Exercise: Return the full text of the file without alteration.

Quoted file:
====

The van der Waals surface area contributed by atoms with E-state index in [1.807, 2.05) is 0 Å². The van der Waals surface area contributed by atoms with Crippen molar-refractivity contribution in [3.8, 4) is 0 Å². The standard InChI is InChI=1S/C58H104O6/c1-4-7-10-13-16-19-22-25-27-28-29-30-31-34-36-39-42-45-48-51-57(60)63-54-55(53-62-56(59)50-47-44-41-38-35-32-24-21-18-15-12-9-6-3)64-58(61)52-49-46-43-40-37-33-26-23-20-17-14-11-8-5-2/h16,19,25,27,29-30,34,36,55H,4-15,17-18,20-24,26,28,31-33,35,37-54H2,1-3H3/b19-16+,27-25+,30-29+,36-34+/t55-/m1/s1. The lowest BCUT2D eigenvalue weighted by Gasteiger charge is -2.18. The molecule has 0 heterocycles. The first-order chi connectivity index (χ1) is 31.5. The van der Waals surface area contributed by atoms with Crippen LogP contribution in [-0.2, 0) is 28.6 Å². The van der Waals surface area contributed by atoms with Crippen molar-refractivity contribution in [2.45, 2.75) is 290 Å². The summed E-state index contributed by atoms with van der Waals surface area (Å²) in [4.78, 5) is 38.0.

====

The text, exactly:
The van der Waals surface area contributed by atoms with E-state index in [1.807, 2.05) is 0 Å². The van der Waals surface area contributed by atoms with Crippen molar-refractivity contribution in [3.8, 4) is 0 Å². The standard InChI is InChI=1S/C58H104O6/c1-4-7-10-13-16-19-22-25-27-28-29-30-31-34-36-39-42-45-48-51-57(60)63-54-55(53-62-56(59)50-47-44-41-38-35-32-24-21-18-15-12-9-6-3)64-58(61)52-49-46-43-40-37-33-26-23-20-17-14-11-8-5-2/h16,19,25,27,29-30,34,36,55H,4-15,17-18,20-24,26,28,31-33,35,37-54H2,1-3H3/b19-16+,27-25+,30-29+,36-34+/t55-/m1/s1. The lowest BCUT2D eigenvalue weighted by Gasteiger charge is -2.18. The molecule has 0 heterocycles. The first-order chi connectivity index (χ1) is 31.5. The van der Waals surface area contributed by atoms with Crippen LogP contribution in [-0.2, 0) is 28.6 Å². The van der Waals surface area contributed by atoms with Crippen molar-refractivity contribution in [2.45, 2.75) is 290 Å². The summed E-state index contributed by atoms with van der Waals surface area (Å²) in [4.78, 5) is 38.0.